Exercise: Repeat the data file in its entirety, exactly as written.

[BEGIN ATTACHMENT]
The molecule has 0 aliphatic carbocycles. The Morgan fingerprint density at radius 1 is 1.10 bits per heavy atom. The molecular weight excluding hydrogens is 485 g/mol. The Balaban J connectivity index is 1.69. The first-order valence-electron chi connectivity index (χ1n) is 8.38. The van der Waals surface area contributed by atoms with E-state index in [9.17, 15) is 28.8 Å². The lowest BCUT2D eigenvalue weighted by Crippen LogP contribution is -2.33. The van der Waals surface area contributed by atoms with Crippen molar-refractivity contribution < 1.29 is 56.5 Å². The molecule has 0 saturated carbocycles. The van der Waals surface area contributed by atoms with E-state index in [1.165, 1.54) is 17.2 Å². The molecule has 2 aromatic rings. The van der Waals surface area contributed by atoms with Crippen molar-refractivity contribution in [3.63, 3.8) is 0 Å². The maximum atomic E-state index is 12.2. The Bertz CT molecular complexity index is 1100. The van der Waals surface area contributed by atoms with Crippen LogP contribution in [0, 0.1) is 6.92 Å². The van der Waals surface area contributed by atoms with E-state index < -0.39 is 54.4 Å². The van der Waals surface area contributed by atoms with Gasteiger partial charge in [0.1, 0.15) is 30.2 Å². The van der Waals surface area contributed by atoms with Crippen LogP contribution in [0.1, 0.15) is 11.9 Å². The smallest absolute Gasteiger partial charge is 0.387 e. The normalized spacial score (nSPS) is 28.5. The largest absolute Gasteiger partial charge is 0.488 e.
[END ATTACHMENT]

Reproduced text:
The molecule has 0 aliphatic carbocycles. The Morgan fingerprint density at radius 1 is 1.10 bits per heavy atom. The molecular weight excluding hydrogens is 485 g/mol. The Balaban J connectivity index is 1.69. The first-order valence-electron chi connectivity index (χ1n) is 8.38. The van der Waals surface area contributed by atoms with E-state index in [9.17, 15) is 28.8 Å². The lowest BCUT2D eigenvalue weighted by Crippen LogP contribution is -2.33. The van der Waals surface area contributed by atoms with Crippen molar-refractivity contribution < 1.29 is 56.5 Å². The molecule has 0 saturated carbocycles. The van der Waals surface area contributed by atoms with E-state index in [1.165, 1.54) is 17.2 Å². The molecule has 2 aromatic rings. The van der Waals surface area contributed by atoms with Crippen molar-refractivity contribution in [3.63, 3.8) is 0 Å². The maximum atomic E-state index is 12.2. The Bertz CT molecular complexity index is 1100. The van der Waals surface area contributed by atoms with Crippen LogP contribution in [0, 0.1) is 6.92 Å². The van der Waals surface area contributed by atoms with E-state index < -0.39 is 54.4 Å². The van der Waals surface area contributed by atoms with Gasteiger partial charge in [0.1, 0.15) is 30.2 Å². The van der Waals surface area contributed by atoms with Crippen LogP contribution in [0.1, 0.15) is 11.9 Å². The smallest absolute Gasteiger partial charge is 0.387 e. The normalized spacial score (nSPS) is 28.5. The largest absolute Gasteiger partial charge is 0.488 e.